The NeceMoon | ASP.NET MVC: Avoid Polluting The Model Of The View With Error Messages

ASP.NET MVC: Avoid Polluting The Model Of The View With Error Messages

by necemon 27. April 2017 22:46

I recently answered a question that came up on the StackOverflow website. Here was the situation.

Let's consider the following model:

public class ForgotPasswordMV
{
    [Display(Name = "Enter your email"), Required]
    public string Email { get; set; }
}

 

This model is used in a controller action as follows:

[HttpPost]
[ValidateAntiForgeryToken]
public ActionResult Search(ForgotPasswordMV viewModel)
{
    if(Temp.Check(viewModel.Email))
        return RedirectToAction("VerifyToken"new { query = viewModel.Email });
    else
    {
        ViewBag.ErrorMessage = "Email not found or matched";
        return View();
    }
}

 

The question was whether using the ViewBag dynamic property of the controller to expose the error message was a good practice, as the OP investigations suggested that it was necessary to expose properties from the model.

Obviously it is highly recommended NOT to use the ViewBag property since it does not provide any Strong Typing. If you want to communicate with the view you should always involve a typed model. The suggested solution is therefore legitimate in that respect, however, it is not a good practice when it comes to model error handling in ASP.NET MVC.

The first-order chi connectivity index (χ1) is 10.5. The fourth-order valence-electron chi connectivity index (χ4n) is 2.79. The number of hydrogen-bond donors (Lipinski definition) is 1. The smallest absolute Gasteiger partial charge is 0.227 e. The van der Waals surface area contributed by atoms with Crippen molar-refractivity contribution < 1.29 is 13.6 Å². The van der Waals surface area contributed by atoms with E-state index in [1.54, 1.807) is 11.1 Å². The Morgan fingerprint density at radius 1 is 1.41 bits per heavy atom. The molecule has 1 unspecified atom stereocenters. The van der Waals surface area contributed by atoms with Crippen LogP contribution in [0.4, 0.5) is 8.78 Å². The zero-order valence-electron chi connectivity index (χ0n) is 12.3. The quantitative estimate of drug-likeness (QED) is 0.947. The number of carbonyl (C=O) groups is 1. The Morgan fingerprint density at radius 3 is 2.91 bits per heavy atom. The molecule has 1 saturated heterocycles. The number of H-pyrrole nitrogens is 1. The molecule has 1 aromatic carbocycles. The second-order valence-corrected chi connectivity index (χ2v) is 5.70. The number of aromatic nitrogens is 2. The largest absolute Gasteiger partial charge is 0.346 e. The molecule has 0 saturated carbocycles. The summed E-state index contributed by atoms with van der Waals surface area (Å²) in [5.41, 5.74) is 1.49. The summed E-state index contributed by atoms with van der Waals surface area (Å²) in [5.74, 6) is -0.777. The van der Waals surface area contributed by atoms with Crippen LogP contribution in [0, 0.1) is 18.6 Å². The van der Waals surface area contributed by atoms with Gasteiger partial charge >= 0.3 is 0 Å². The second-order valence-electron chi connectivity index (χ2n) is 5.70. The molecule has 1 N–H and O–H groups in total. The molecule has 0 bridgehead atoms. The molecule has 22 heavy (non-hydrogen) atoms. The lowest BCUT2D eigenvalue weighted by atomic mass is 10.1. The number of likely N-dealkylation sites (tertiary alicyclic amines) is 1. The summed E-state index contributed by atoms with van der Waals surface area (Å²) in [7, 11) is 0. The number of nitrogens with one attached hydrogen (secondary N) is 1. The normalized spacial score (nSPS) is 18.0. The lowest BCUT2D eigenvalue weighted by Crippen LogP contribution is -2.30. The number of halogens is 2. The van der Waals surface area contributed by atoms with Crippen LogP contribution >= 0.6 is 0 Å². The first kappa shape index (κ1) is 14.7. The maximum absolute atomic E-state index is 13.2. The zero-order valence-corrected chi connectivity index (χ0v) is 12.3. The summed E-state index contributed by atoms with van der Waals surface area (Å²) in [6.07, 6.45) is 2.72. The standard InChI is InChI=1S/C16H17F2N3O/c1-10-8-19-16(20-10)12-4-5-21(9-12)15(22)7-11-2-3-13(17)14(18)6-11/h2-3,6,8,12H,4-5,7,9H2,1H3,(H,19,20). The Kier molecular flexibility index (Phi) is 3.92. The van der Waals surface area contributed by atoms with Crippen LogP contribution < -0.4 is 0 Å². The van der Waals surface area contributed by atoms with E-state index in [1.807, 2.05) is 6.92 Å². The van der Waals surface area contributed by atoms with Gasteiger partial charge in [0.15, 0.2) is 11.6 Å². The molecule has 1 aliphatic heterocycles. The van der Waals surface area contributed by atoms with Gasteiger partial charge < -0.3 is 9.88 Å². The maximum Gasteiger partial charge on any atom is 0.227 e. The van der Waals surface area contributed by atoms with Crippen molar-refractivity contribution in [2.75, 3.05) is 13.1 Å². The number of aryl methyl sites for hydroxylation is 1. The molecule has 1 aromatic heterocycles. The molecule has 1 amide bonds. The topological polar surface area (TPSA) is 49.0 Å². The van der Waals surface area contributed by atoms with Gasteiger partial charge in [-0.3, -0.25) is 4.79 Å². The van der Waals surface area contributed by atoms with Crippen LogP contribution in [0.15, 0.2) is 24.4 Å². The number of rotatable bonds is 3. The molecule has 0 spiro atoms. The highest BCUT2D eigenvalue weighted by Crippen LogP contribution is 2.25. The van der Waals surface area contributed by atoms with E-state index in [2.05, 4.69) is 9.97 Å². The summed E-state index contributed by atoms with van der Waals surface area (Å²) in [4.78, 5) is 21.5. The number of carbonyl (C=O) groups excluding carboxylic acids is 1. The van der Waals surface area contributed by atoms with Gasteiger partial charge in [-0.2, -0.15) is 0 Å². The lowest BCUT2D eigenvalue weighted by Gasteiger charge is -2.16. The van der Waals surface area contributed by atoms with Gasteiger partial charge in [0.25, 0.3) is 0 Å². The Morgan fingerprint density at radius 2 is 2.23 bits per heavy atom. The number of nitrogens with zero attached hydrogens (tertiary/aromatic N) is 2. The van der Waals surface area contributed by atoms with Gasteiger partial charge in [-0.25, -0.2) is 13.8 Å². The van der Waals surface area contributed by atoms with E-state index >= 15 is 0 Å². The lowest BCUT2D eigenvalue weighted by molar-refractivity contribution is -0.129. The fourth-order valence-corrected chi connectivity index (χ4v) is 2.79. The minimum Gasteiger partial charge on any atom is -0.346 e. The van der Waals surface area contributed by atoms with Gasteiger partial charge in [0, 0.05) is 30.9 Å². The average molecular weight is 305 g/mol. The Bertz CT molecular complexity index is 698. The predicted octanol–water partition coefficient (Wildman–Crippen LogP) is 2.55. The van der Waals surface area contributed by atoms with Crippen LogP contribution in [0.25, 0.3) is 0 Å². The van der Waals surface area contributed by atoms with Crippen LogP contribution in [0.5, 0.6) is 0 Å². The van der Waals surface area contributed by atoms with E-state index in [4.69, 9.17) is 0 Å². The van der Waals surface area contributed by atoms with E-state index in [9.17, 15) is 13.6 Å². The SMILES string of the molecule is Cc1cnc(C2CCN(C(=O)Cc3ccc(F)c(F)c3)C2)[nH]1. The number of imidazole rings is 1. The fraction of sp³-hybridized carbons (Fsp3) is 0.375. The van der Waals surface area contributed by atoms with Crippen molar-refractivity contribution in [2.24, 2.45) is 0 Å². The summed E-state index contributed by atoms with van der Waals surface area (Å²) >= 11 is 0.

The solution for exposing error messages (as in the previous example, which does not use data annotation attributes) derives from the use of the AddModelError method, from the ModelStateDictionary class. We do not need to instantiate this class because a ModelState property containing an instance of this class already exists in the Controller.

 

Therefore, the right solution is the following:

[HttpPost]
[ValidateAntiForgeryToken]
public ActionResult Search(ForgotPasswordMV viewModel)
{
    if
    {
        // ...
    }
    else
    {
        this.ModelState.AddModelError("Email", "Email not found or matched");
        return View(viewModel);
    }
}

 

 

It should be noted that this method receives as first parameter the name of the property of the model to which the error message is associated. So, in order to display this error message in the view near the Email field, you can simply add the following line next to it:

@Html.ValidationMessageFor(m => m.Email)

 

However it is possible to have a general error message for the whole model, that is, an error message which is not attached to any property of the model. For this, it would be necessary to use an empty String as first parameter:

ModelState.AddModelError(String.Empty, "Email not found or matched");

 

In the Razor View, use the following line:

@Html.ValidationSummary(true, "The following error has occured:")

 

The first Boolean parameter indicates that you do not want to display error messages that are already attached to model properties.

 

In this post, we saw that we do not need to pollute our model, nor do we need to attach our error messages to specific properties. It's all about using ASP.NET MVC tools to make things easy.

I hope this post has been helpful to you.

 

 

 

[Translated from a contribution by Holty Sow]

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Necemon

I am Necemon Yai. I am a Software Engineer and a Digital Artist. Let's keep in touch via Twitter, LinkedIn or Facebook.

Je suis Necemon Yai. Je suis un Ingénieur en Informatique et un Artiste Numérique. Restons en contact via Twitter, LinkedIn ou Facebook.